Advancing Care for OCD: From Laboratory to Clinic

Lab research and clinical work are different, yet complimentary, approaches to mental health research. According to Christopher Pittenger, MD, PhD, when these approaches come together, researchers can build connections across findings that may appear inconsistent at first glance.

Dr. Pittenger is the director of the Yale OCD Research Clinic, where he and his team treat patients. He also runs a research lab at Abraham Ribicoff Research Facilities. By combining clinical work with patients with obsessive-compulsive disorder (OCD) with lab-based research using sophisticated molecular techniques, Pittenger aims to better understand the mechanisms of the brain that cause OCD. Ultimately, he hopes his research will lead to the development of better treatment options for patients.

OCD is a psychiatric disorder characterized by obsessions and compulsions. Obsessions are repeated thoughts that cause anxiety and distress. Obsessions are often characterized by fear of impending harm to one’s self or to a loved one; concern with becoming contaminated or contaminating others; or a need to do things correctly or perfectly. While many patients are aware that their thoughts are irrational, the nature of the disorder makes it impossible for them to quell their obsessions.

Patients with OCD respond to their obsessions with repetitive behaviors called compulsions. Common compulsions include checking and washing, repeating, hoarding and rearranging. Through compulsive behaviors, patients find temporary relief from their obsessions, but their anxiety will not go away.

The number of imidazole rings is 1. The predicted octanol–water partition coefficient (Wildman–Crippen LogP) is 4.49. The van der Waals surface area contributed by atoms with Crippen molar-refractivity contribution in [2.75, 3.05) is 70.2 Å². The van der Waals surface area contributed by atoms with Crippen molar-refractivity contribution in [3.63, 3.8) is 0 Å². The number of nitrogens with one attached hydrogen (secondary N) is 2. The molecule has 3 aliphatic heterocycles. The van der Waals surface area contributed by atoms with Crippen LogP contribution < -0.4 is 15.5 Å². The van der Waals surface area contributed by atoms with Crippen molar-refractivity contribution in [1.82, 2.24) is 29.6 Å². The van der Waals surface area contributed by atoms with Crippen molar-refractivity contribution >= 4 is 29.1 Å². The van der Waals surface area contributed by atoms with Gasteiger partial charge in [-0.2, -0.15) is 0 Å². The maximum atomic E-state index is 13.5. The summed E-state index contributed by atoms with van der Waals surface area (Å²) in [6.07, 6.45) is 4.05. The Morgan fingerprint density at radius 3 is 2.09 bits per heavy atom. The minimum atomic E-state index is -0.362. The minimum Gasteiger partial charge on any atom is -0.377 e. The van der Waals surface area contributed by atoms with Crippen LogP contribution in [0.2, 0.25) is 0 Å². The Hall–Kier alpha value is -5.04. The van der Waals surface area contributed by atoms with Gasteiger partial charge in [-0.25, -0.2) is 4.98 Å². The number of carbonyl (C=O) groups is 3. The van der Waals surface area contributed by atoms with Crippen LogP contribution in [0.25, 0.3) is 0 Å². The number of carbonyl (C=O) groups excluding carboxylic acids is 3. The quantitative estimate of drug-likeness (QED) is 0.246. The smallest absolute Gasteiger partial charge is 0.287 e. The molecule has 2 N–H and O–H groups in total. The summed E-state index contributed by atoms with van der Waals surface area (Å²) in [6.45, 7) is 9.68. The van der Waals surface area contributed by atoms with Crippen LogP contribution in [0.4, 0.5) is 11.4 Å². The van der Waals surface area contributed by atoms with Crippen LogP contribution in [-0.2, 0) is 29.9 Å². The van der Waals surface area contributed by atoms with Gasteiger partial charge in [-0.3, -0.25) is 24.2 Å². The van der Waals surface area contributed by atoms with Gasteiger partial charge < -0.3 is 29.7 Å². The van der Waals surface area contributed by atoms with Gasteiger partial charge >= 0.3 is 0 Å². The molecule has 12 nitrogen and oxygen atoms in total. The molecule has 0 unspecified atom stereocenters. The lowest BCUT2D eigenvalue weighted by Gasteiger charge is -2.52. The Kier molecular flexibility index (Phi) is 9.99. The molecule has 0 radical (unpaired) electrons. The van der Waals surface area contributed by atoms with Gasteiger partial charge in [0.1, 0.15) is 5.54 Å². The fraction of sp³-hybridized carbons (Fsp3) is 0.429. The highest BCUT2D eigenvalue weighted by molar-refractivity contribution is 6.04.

OCD exists on a spectrum of varying severity. The disorder dramatically constricts what people can do in daily life, school, work, and at home. First-line treatments include cognitive behavior therapy, drug therapy with selective serotonin reuptake inhibitors (SSRIs), or both. Remission is rare; about one-third of patients do not experience substantial symptom reduction.

Pittenger’s lab is currently looking at the role of glutamate—a key compound in cellular metabolism—in OCD.

“From previous work, we know that glutamate is out of balance in patients with OCD,” explains Pittenger. However, the presence of abnormally high levels of glutamate in the brains of individuals with OCD does not necessarily prove that it contributes to the disease. Glutamate imbalance could be a consequence, rather than a cause, of illness.

This is where the lab comes in. Through sophisticated investigations in model systems, Pittenger and his team are developing more refined ideas about how and why glutamate might be out of balance.

“In the lab setting, we are able to ask more specific questions. Through better understanding of the biology, we can identify fundamentally new approaches to treatment,” said Pittenger.

According to Dr. Pittenger, there is a huge incentive in the field of psychiatry to be an expert in one area of research. With this approach, researchers can miss out on important work being done outside of their realm of expertise. Pittenger and his team use clinical work to identify interesting questions, which are translated to answerable questions worth asking in the lab setting.

Translational research, or translational science, promotes the application of research to the population under study.

When compared to questions formed during clinical research, questions about molecules, cells and model systems offer a very different, yet complimentary, approach. Collaboration between lab researchers and clinicians has the potential to transform the field and benefit patients. “The absolute amount of what we know about the brain is huge,” said Dr. Pittenger, “but this is only a small fraction of what we need to know.”

To learn more about the work of the OCD Research Clinic, click here.

Research at CMHC is partially supported by the CT Department of Mental Health & Addiction Services.

This article was written by Emily Dally, Yale MPH candidate 2012, for Center Focus, the newsletter of Connecticut Mental Health Center.